At trial, when asked to describe the accident, the plaintiff explained that he was traveling south in the left of three lanes on the Evangeline Thruway and approaching the intersection of the Evangeline Thruway and Mudd Avenue when he "heard something" but "wasn't positive if [he] heard an ambulance or not." He testified that he looked to his right and saw an 18-wheeler in the middle lane and that "nothing was in the back of me or the front of me that I noticed." The plaintiff stated that he noticed that the 18-wheeler was "[s]lowly moving, coming to a stop but slowly moving." The plaintiff was asked whether the "[c]ars moving slowly up to the green light and congested traffic" notified him "that something may have been wrong" or "that it may have been unsafe to go through the intersection[.]" The plaintiff responded, "No." He stated that he saw a green light ahead of him, proceeded into the intersection, and then collided with the Acadian Ambulance vehicle.

         Mr. Gerard also recounted the accident at trial. He testified that, prior to the accident, he received a call from dispatch directing him to utilize the vehicle's lights and siren to respond to an emergency. After activating the lights and siren, he explained that he was traveling east on Mudd Avenue and had a red light, as well as other vehicles, ahead of him as he approached the Evangeline Thruway. He stated that he stopped the vehicle when he arrived at the Evangeline Thruway and that he noticed vehicles stopped in the right lane of the Evangeline Thruway, which was the lane closest to him, as well as a "bigger vehicle" or large truck in the middle lane. The "bigger vehicle, " as Mr. Gerard explained, was large enough to block "some of" his view of the left lane, which was the lane farthest from him, such that he "could see the entry part - - a little bit of the [left] lane" and could see that there was no vehicle stopped in the left lane. He testified that, after observing that there was no vehicle in the left lane and that the traffic in the right and middle lanes had stopped, he started to cross the intersection and was "creeping across . . . slowly" at about five to ten miles per hour. Mr. Gerard confirmed that once he began to cross the intersection, he did not stop the vehicle until the accident.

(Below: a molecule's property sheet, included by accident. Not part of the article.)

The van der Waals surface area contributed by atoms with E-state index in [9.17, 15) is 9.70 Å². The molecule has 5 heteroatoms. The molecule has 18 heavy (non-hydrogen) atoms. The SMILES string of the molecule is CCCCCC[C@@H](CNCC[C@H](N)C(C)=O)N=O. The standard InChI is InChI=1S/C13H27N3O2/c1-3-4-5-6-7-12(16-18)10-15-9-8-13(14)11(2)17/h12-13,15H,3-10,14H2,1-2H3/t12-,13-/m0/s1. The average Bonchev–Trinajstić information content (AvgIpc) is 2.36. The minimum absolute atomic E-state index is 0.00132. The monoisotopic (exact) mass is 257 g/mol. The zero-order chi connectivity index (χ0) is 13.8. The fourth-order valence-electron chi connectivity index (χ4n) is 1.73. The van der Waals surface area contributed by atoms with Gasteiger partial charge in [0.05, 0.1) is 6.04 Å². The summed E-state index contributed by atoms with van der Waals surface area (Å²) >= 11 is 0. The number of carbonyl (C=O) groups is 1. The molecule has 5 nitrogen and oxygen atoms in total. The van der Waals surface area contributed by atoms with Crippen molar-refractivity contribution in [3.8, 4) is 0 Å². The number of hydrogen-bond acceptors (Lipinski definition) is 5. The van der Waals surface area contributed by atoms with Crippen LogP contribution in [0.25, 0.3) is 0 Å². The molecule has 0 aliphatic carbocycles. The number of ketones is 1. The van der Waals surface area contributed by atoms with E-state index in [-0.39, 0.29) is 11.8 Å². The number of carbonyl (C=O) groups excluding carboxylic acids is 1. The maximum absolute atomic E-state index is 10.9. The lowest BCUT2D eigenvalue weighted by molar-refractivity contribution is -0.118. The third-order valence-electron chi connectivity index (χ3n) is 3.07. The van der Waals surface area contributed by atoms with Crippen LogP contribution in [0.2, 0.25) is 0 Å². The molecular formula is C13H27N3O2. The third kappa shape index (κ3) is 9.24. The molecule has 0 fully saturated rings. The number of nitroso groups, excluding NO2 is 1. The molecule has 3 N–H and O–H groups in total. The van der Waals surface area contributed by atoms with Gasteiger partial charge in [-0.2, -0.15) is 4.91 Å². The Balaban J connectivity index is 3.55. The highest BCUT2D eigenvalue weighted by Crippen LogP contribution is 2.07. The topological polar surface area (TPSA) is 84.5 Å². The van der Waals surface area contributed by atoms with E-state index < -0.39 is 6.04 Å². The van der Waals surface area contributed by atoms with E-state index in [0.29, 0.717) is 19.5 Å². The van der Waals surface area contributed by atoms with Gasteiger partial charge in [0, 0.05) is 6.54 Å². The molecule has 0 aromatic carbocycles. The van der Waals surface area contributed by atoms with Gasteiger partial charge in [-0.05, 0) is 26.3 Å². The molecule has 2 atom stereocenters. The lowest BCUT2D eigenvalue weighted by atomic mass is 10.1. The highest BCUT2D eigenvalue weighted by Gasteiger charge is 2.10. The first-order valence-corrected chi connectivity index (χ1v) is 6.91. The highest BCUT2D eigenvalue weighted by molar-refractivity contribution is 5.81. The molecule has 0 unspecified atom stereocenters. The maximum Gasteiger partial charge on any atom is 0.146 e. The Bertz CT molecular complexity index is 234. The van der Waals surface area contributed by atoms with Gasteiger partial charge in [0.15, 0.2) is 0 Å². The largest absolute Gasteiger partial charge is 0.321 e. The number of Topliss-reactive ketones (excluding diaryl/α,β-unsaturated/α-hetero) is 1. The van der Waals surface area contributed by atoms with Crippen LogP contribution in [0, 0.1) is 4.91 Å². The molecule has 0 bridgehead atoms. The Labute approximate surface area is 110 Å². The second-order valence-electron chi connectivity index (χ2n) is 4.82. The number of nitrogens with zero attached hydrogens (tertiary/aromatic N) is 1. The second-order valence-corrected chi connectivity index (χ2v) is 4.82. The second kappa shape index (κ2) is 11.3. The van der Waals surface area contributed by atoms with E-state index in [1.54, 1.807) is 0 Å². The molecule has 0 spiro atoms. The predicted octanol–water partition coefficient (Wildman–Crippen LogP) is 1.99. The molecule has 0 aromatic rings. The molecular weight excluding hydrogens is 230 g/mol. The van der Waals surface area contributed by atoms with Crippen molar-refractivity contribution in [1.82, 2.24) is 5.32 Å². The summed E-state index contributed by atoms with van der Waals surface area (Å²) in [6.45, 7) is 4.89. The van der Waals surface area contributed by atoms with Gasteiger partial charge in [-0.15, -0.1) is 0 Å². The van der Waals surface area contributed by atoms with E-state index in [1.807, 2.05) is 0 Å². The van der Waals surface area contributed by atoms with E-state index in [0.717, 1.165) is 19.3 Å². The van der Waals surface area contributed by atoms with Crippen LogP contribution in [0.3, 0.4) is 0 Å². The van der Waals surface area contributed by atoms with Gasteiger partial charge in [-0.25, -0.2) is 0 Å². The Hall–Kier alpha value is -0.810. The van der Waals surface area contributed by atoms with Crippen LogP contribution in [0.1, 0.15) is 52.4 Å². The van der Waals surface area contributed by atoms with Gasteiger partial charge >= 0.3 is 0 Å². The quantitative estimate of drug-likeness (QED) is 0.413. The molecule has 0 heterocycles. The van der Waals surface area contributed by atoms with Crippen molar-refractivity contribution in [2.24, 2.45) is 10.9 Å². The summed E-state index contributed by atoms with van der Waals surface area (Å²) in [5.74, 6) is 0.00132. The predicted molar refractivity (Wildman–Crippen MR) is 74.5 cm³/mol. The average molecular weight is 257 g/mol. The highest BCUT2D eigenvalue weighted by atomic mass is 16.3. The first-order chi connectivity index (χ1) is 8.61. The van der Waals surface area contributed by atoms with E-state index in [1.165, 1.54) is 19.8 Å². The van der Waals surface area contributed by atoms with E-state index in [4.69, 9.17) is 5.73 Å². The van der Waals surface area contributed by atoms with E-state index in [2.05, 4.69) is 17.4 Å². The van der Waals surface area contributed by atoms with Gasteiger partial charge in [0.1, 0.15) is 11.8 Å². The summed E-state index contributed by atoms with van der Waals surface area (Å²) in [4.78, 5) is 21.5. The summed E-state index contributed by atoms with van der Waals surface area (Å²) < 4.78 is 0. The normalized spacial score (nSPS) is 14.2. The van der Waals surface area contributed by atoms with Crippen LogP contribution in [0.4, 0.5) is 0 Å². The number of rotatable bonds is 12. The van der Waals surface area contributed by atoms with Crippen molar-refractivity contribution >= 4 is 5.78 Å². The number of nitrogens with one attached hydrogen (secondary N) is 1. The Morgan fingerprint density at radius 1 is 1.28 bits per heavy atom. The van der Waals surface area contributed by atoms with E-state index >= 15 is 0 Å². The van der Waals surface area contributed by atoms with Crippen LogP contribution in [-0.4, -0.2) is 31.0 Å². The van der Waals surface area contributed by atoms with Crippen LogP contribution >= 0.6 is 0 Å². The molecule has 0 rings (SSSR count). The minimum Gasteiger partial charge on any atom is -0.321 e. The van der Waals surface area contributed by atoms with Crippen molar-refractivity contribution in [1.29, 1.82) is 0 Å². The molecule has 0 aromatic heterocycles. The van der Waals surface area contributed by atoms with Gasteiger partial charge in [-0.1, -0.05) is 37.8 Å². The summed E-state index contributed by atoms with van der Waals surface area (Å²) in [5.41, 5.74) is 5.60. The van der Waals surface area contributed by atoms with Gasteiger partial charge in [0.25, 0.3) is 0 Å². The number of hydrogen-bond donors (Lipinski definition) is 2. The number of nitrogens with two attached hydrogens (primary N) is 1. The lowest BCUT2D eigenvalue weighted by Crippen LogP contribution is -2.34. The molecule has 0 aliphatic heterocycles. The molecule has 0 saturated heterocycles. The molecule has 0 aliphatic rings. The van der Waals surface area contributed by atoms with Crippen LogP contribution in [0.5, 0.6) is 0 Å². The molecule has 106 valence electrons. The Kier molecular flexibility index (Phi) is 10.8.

Additionally, the jury heard testimony from Ronnie Angelle, who witnessed the accident. Mr. Angelle explained that at the time of the accident he was operating a tow truck and traveling southbound on the Evangeline Thruway but could not remember in which lane he was driving. He testified that, about a block before arriving at the intersection of the Evangeline Thruway and Mudd Avenue, he heard a siren. He stated that, as he approached Mudd Avenue, "everybody was either slowing down to stop or were stopped" even though the traffic light ahead was green. He testified that he then saw an emergency vehicle to his right on Mudd Avenue and further observed lights on the vehicle. Mr. Angelle testified that he stopped "about four or five car lengths away from . . . the stoplight, " and noticed a car come from somewhere behind him, enter the intersection while the traffic light was still green, and collide with the Acadian Ambulance vehicle.